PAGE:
Nikolaj Petrovich Prusakov, The Calm Waters of the Volga, 1925.

Russian Constructivism and the vision of Alexander Rodchenko also played a role in the development of advertising art in Europe. When the new Russian cinema crossed Europe, it came twinned with equally new, striking advertising posters. Nikolaj Petrovich Prusakov’s poster for the film, The Calm Waters of the Volga (above, from 1925) stands as just one example of the new visual display of Russian Constructivism, which opened up another realm of possibility for advertising artists. In the 1920s a bevy of advertising-related specialist magazines emerged. Alessia Alberti examines in her essay the influence of those magazines on the industry and how they helped create the first advertising agencies as we know them today. Finally, the advertising world had finally broken free of the art world as a separate entity, yet it continued to borrow from the art world as the art world began to borrow from it.

Giovanni Pintori, Olivetti, 1953.

The years just before, during, and after World War II significantly changed the landscape of advertising art. As Anna Steiner points out in her essay on advertising from the 1930s to 1968, the techniques of Fascist and Nazi propaganda quickly crept into mainstream advertising imagery. “No strong difference was noticeable between advertising and cultural propaganda” after the war, Steiner writes. Members of the Bauhaus preached a new all-encompassing type of art that spread to America as Walter Gropius, Ludwig Mies van der Rohe, and others fled Nazi oppression and took up teaching jobs. Scientific research on human behavior reveals that certain colors such as red more effectively reach the eye, spurring artists such as Giovanni Pintori to sprinkle red among the other colors of his 1953 poster for Olivetti typewriters (above). New fonts such as Helvetica come on the scene and suddenly define the “look” of a generation. As advertising’s language not only grew up but eventually grew amazingly powerful, artists in the conventional art world took note. The Pop Art movement of Andy Warhol, Roy Lichtenstein, Richard Hamilton, and others all addressed how the advertising world intersected with the “real” world. “The real is not ‘realism,’” Francesco Tedeschi writes in his essay, “The Phantasm of Reality: Advertising in the Art of the 1960s,” “but consists in the iconosphere and in the landscape determined and produced by the social and sociological dimensions of a reality made of images, commodities, and consumptions. It is not a matter of seeking a language that speaks to the masses, but of appropriating the language of the society of mass consumption.” The relationship had finally come full circle. In less than a century, where advertising had once emulated art, art now emulated advertising for its connection to the “real,” and what that might actually mean.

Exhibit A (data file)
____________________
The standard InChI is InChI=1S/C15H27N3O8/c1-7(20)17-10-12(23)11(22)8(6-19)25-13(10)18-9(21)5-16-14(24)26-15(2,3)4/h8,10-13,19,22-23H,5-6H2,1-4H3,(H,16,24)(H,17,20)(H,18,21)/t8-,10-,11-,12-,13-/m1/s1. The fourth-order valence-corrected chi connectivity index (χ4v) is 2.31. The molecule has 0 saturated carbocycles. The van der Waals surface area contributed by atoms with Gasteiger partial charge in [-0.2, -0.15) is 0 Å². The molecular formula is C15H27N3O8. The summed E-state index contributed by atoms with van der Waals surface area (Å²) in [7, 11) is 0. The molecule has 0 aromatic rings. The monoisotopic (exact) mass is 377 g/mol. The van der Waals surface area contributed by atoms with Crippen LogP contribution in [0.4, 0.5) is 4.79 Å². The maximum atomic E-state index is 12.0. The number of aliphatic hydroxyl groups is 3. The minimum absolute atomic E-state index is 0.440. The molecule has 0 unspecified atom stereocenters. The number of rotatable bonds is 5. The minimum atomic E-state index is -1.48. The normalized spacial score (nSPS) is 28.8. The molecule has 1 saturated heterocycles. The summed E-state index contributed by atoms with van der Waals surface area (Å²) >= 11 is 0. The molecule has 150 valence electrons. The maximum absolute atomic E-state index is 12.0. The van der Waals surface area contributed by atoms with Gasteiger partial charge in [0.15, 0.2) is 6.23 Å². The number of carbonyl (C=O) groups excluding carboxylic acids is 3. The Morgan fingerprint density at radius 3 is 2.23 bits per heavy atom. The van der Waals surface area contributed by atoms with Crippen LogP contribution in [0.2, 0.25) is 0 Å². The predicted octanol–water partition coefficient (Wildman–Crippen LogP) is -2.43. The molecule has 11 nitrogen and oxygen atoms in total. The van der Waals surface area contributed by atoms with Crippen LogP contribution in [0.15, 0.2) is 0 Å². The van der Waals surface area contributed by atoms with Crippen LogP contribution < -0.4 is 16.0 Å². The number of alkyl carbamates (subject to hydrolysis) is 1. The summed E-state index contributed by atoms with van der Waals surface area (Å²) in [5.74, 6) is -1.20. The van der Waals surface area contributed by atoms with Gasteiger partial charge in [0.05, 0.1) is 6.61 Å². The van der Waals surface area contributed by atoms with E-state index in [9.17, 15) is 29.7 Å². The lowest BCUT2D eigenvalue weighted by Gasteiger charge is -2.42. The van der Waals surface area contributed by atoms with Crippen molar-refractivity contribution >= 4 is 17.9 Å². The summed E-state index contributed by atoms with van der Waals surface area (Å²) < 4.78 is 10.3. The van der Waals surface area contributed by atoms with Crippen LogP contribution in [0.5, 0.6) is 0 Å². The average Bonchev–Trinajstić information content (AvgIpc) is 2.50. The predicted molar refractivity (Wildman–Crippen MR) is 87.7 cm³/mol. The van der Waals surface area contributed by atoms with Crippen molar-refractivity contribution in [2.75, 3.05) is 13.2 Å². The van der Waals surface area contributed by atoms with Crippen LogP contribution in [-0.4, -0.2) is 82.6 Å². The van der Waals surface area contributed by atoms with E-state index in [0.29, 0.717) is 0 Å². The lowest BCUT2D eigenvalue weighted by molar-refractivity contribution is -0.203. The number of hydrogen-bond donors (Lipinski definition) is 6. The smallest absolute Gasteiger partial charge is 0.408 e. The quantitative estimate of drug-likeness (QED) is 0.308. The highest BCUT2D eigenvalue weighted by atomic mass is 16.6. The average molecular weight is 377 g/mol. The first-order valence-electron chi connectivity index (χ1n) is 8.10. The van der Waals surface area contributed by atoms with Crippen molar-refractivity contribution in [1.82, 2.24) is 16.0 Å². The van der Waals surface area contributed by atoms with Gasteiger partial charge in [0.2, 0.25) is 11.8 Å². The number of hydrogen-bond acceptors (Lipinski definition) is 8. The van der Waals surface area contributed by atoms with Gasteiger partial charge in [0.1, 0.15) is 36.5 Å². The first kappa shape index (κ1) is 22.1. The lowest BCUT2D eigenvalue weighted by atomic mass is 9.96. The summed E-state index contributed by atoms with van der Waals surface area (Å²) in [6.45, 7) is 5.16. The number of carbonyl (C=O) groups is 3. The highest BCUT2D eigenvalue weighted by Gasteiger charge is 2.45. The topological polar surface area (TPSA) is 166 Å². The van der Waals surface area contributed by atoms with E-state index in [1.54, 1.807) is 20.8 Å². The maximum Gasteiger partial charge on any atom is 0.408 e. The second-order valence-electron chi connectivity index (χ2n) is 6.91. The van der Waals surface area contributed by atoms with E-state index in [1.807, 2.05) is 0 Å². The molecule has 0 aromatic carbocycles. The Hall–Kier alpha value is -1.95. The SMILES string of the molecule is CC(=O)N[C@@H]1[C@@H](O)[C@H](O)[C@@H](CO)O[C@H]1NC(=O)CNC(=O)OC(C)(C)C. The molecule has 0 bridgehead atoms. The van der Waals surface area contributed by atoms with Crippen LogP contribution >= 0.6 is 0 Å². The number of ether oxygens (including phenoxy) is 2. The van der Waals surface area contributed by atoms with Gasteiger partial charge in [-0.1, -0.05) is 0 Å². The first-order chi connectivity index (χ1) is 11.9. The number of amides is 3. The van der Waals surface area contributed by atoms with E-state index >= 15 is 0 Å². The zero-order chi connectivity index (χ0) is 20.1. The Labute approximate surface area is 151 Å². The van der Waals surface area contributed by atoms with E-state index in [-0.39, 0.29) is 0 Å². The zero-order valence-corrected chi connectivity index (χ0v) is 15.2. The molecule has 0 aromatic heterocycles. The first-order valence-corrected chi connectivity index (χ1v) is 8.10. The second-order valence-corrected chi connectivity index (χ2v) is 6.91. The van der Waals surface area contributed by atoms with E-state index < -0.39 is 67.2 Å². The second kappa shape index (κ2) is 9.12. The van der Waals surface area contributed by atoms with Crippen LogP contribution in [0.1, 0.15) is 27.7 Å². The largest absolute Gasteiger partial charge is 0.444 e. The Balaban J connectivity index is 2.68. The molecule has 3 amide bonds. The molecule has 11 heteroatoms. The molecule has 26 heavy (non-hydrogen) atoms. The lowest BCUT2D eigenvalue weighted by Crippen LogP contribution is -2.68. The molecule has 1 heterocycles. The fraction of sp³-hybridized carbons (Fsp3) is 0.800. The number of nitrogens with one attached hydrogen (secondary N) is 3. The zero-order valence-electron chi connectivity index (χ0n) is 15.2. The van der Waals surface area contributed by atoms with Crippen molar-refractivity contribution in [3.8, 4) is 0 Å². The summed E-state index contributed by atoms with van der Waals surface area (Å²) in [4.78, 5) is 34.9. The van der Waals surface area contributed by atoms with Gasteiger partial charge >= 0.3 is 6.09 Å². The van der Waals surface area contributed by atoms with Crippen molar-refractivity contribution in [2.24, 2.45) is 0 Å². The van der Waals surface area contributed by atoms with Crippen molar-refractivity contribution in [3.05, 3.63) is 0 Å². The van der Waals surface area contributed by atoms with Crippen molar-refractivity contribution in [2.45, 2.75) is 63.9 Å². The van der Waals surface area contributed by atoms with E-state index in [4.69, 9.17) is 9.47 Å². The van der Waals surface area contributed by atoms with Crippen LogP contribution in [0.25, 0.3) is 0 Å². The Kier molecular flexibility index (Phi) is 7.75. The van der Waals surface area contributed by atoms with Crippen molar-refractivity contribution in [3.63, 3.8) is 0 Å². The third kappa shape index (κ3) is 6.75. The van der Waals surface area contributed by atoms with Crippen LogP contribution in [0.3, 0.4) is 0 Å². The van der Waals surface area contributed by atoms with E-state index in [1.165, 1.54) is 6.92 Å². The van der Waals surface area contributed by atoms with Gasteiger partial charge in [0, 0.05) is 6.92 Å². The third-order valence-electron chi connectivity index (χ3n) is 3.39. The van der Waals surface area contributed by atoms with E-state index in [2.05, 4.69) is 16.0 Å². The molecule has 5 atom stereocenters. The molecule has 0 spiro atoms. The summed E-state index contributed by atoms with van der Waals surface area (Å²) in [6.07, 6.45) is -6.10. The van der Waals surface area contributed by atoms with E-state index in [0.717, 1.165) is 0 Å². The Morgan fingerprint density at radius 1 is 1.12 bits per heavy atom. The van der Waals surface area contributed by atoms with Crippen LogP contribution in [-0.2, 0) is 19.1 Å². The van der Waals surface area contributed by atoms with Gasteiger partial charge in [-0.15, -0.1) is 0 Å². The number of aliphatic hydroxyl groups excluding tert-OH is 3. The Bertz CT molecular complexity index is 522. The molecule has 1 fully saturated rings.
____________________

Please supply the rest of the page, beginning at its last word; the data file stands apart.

Leopoldo Metlicovitz, Madama Butterfly, 1904.

Advertising and Art provides a concise crash course in the development of advertising imagery over the last century. Part of me longs for the days of beautiful works such as Leopoldo Metlicovitz’s poster for the premier of Puccini’s Madama Butterfly in 1904 (above), but the eventual separation between mainstream art and a distinct sphere of advertising proved mutually beneficial to both parties. Today’s fast-paced, television-driven advertising world no longer places a priority on print campaigns, but Advertising and Art keeps its priorities straight and provides a straightforward assessment of the long, strange trip advertising art has taken in finding a voice of its own.

[Many thanks to Rizzoli for providing me with a review copy of Advertising and Art: International Graphics from the affiche to Pop Art and for the images from the book.]